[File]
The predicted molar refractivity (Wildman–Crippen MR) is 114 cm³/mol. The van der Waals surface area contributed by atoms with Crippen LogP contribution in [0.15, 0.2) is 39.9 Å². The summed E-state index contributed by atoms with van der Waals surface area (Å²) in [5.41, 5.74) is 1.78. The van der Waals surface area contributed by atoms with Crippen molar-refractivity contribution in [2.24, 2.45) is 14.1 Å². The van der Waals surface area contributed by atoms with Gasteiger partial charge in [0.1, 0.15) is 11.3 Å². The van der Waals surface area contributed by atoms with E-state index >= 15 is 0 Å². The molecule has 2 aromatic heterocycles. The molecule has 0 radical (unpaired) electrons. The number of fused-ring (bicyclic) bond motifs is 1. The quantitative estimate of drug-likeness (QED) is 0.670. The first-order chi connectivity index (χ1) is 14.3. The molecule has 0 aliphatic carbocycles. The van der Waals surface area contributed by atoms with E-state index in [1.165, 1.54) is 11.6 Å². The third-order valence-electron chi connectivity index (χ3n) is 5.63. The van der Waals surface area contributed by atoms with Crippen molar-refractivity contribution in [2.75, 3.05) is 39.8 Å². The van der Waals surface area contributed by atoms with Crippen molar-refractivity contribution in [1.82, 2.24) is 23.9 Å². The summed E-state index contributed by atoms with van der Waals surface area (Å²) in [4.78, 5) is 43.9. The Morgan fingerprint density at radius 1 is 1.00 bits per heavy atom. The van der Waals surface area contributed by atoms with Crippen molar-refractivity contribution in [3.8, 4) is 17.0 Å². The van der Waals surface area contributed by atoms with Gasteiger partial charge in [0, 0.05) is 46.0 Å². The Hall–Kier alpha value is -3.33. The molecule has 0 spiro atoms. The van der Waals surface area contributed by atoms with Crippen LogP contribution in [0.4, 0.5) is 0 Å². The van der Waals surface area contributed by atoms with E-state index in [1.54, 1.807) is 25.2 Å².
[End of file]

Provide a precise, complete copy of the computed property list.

The predicted molar refractivity (Wildman–Crippen MR) is 114 cm³/mol. The van der Waals surface area contributed by atoms with Crippen LogP contribution in [0.15, 0.2) is 39.9 Å². The summed E-state index contributed by atoms with van der Waals surface area (Å²) in [5.41, 5.74) is 1.78. The van der Waals surface area contributed by atoms with Crippen molar-refractivity contribution in [2.24, 2.45) is 14.1 Å². The van der Waals surface area contributed by atoms with Gasteiger partial charge in [0.1, 0.15) is 11.3 Å². The van der Waals surface area contributed by atoms with E-state index >= 15 is 0 Å². The molecule has 2 aromatic heterocycles. The molecule has 0 radical (unpaired) electrons. The number of fused-ring (bicyclic) bond motifs is 1. The quantitative estimate of drug-likeness (QED) is 0.670. The first-order chi connectivity index (χ1) is 14.3. The molecule has 0 aliphatic carbocycles. The van der Waals surface area contributed by atoms with E-state index in [1.165, 1.54) is 11.6 Å². The third-order valence-electron chi connectivity index (χ3n) is 5.63. The van der Waals surface area contributed by atoms with Crippen molar-refractivity contribution in [2.75, 3.05) is 39.8 Å². The van der Waals surface area contributed by atoms with Crippen molar-refractivity contribution in [1.82, 2.24) is 23.9 Å². The summed E-state index contributed by atoms with van der Waals surface area (Å²) in [4.78, 5) is 43.9. The Morgan fingerprint density at radius 1 is 1.00 bits per heavy atom. The van der Waals surface area contributed by atoms with Crippen molar-refractivity contribution in [3.8, 4) is 17.0 Å². The van der Waals surface area contributed by atoms with Gasteiger partial charge in [0, 0.05) is 46.0 Å². The Hall–Kier alpha value is -3.33. The molecule has 0 spiro atoms. The van der Waals surface area contributed by atoms with Crippen LogP contribution in [0.4, 0.5) is 0 Å². The van der Waals surface area contributed by atoms with E-state index in [1.54, 1.807) is 25.2 Å².